Sean Scully Deconstructs His Various Artistic Processes
Question: What is your process?
Scully: I… work along media. I worked in prints. I take photographs. I do little sketches. I do water colors, the pastels, small paintings, big paintings and of course most important I’m looking and thinking. When I start to painting for example I draw with the carbon on the end of the stick, charcoal on the end of the stick then I make the paint and it’s in buckets and now [waiting] to wet and hopefully I get it in one session, and if don’t I have the difficult task of waiting so I can revisit the painting which sometimes, well, no actually often hands and then I go back again. And I keep doing it until it’s, until it’s mine.
Question: Do you have a specific routine?
Scully: Yeah, I’m very habitual. I get up in the morning just like everybody else and then I do something that I guess it’s called getting ready. Because my work is extremely dependent of being ready because it is much a dance as it is visual. So, I do my correspondence. I mess around. I walked around. I play with the cat. I had my telephone calls. I go in the studio. I nearly start work. I leave the studio out. I go back in the studio again and I try to start work again and maybe on something small and then I’m kind of into it, maybe I stop for lunch and then I’m ready. So, afternoon is crescendo time.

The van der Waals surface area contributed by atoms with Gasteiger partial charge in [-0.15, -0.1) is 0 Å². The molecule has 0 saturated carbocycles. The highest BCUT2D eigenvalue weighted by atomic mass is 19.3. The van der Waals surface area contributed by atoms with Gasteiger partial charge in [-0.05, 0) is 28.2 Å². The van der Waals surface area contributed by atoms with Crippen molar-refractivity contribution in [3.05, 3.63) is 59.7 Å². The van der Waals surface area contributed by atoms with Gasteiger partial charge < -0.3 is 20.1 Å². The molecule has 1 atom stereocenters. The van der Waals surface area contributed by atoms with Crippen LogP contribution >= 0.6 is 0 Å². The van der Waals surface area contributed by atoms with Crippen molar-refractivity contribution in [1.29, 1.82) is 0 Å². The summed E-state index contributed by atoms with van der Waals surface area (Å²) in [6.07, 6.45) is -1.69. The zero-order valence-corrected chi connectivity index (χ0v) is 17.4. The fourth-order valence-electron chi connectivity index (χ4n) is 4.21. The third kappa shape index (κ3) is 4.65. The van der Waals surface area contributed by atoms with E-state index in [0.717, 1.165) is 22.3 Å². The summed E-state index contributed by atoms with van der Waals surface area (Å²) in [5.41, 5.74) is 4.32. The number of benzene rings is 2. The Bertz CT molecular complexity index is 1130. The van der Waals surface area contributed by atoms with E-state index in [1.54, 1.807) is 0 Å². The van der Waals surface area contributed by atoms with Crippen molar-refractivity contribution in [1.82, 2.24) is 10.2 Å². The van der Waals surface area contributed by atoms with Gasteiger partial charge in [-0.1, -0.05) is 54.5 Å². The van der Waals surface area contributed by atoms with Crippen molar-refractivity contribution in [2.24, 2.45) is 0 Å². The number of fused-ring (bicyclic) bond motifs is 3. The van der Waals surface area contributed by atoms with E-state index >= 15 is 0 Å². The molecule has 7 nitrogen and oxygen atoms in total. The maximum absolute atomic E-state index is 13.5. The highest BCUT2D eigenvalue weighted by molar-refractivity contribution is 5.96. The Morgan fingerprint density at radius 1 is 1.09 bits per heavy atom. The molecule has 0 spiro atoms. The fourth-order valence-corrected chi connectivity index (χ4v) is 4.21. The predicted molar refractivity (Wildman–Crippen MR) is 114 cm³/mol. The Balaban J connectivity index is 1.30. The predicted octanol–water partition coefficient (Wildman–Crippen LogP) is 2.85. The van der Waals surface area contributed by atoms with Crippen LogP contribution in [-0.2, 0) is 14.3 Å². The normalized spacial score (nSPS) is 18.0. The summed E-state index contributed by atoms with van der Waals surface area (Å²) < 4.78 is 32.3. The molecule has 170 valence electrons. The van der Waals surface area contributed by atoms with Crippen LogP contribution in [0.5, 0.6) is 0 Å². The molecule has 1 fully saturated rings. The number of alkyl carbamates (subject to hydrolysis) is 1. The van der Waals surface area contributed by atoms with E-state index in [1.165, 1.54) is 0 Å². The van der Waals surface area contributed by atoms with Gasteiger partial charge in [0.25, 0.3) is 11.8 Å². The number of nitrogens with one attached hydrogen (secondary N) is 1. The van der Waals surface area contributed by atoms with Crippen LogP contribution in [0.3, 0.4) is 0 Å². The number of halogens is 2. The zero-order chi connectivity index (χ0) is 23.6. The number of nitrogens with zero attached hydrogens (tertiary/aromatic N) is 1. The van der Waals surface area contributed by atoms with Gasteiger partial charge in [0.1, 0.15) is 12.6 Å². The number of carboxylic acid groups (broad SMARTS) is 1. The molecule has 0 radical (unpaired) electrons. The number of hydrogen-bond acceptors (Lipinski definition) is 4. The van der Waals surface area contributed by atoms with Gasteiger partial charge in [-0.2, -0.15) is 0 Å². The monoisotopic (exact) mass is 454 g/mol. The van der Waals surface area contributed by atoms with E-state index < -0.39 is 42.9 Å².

The artist describes how he "gets ready" to paint.
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In the face of seemingly unstoppable gun violence, Americans could stand to gain by looking to the Swiss.
- According to a recent study, the U.S. had the second highest number of gun-related deaths in 2016 after Brazil.
- Like the U.S., Switzerland has a high rate of gun ownership. However, it has a considerably lower rate of deaths from gun violence.
- Though pro-gun advocates point to Switzerland as an example of how gun ownership doesn't have to correlate with mass shootings, Switzerland has very different regulations, practices, and policies related to guns than America.
We take fewer mental pictures per second.
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- In childhood, we capture images in our memory much more quickly.
- The complexities of grownup neural pathways are no match for the direct routes of young brains.
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